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Cooking Sablefish

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Sablefish fillets

Sablefish fillets

Hank Shaw

Silky and abundant, sablefish are a hidden treat:

Sablefish are best known as "smoked sable" in New York delis, or "smoked black cod" in the Pacific Northwest. In California, they are known most often as "butterfish." The reason is simple: Few fish are as silky rich in omega-3 laden fats as the sablefish, or black cod.

This deep-dwelling predator is one of only two fish in its genus; the other is the skillfish. They live on the ocean floor and have been found at depths of more than mile below the surface. Its skin is charcoal gray and the fish itself doesn't look like much. But this fish is like a diamond ring in a plain brown wrapper.

Sablefish live only in the North Pacific; most are caught in the Bering Sea. Thankfully, they are abundant and, because sable's taste and appearance -- if not texture -- are very similar to Chilean seabass, sable is an environmentally superior choice to that seabass, which is threatened in some fisheries.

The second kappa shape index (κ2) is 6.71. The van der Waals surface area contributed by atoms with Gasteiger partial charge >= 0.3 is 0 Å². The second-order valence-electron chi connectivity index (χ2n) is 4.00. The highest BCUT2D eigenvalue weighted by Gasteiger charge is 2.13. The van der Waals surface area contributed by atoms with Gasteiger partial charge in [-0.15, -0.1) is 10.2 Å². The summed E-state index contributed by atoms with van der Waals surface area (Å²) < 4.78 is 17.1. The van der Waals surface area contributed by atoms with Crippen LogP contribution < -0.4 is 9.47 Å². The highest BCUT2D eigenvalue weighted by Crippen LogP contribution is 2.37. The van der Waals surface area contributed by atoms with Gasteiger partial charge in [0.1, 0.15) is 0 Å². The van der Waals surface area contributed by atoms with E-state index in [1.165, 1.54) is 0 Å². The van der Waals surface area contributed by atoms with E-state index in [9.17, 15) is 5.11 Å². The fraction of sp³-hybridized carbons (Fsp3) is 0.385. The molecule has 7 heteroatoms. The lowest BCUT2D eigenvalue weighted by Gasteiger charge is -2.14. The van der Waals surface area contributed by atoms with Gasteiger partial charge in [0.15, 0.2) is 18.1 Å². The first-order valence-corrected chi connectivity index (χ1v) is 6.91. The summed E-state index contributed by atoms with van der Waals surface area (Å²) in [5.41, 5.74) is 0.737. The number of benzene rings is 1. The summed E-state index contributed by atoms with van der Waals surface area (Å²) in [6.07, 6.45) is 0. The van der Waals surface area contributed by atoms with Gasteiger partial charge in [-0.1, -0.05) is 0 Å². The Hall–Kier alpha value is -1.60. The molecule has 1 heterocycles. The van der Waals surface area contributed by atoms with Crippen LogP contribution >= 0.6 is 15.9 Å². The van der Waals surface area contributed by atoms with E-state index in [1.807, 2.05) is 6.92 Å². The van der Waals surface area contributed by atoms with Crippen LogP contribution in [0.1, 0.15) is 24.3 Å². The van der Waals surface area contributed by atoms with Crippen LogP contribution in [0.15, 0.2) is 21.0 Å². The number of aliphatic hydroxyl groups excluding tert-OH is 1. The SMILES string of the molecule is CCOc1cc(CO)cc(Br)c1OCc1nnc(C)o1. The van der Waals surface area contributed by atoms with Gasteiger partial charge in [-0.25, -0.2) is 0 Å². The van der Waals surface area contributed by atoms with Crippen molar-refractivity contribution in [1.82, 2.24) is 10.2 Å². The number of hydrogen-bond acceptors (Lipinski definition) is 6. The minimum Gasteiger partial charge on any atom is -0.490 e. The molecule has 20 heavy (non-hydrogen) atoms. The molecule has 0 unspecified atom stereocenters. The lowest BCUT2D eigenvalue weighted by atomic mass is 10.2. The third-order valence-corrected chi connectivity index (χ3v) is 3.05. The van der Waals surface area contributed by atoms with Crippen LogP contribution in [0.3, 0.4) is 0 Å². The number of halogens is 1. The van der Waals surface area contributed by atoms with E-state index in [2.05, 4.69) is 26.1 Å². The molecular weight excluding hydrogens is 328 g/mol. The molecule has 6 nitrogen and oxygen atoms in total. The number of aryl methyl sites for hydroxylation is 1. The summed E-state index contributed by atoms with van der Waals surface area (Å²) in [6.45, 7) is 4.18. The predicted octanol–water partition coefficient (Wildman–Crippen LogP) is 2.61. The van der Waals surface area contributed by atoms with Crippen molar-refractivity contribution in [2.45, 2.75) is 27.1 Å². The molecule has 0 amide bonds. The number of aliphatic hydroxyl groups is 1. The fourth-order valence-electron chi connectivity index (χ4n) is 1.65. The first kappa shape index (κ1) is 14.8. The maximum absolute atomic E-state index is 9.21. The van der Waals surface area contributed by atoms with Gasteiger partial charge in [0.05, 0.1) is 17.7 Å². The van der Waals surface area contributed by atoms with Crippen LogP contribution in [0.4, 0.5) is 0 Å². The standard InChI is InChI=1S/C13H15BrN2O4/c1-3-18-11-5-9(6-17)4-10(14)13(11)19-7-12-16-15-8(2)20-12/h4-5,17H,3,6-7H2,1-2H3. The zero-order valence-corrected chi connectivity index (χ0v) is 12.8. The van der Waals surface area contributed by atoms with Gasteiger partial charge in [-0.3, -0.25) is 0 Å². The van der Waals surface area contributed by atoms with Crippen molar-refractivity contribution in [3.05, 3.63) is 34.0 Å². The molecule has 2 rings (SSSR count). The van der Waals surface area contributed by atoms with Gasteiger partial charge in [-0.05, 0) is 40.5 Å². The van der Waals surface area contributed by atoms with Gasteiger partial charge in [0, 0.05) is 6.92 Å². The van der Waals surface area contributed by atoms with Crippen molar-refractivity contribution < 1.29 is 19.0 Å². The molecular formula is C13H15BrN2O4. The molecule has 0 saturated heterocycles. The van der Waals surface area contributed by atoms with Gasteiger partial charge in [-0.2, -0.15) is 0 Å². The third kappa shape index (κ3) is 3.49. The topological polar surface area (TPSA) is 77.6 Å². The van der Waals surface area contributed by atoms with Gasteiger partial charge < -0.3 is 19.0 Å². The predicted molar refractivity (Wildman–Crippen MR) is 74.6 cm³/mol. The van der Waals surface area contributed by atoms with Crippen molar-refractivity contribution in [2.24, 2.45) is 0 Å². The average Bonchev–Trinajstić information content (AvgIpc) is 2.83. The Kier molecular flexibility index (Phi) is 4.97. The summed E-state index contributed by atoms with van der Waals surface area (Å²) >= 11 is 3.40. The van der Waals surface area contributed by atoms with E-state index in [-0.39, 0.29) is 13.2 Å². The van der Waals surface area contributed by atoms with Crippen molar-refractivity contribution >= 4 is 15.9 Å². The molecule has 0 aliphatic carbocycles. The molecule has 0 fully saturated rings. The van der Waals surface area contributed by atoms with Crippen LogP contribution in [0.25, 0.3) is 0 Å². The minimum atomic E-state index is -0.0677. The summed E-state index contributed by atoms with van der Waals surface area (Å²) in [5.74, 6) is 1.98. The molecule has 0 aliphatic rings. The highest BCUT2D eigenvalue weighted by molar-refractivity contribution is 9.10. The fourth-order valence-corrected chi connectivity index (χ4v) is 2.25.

In the kitchen, sablefish offer a striking yin-yang appearance -- creamy white flesh juxtaposed against black skin.

One key preparation note: This fish has large pin bones, which are curved little bones that run along the fish's centerline. They need to be removed before you go any further. Do this with a pair of needle-nosed pliers.

Sable is extremely versatile. Its fat content make it a prime candidate for smoking; this also makes it forgiving to the novice cook. The fat acts as a buffer against overcooking. But sablefish shines in other ways, too:

  • As sushi, or crudo. Like the fatty toro tuna or salmon belly at sushi restaurants? You will love sablefish raw. It is also luxurious dressed at the table with a splash of Meyer lemon and sea salt. Don't use sablefish for ceviche, however -- that dish goes best with lean fish.
  • On the grill. Again, the fat is a savior here. It lets you slap a sable fillet on a hot grill without worrying too much about it turing into fish jerky if you look away for too long. But it's fine texture means you should use a cage or at least have the grill well oiled.
  • Pan roasted. Just a simple saute lets you savor the depth of sablefish, which offers a richer mouthfeel and longer finish than a lean fish does.
  • Confit. Yes, poached slowly in olive or some other kind of oil. Think you like slow, oil-poached tuna? You will love sablefish.

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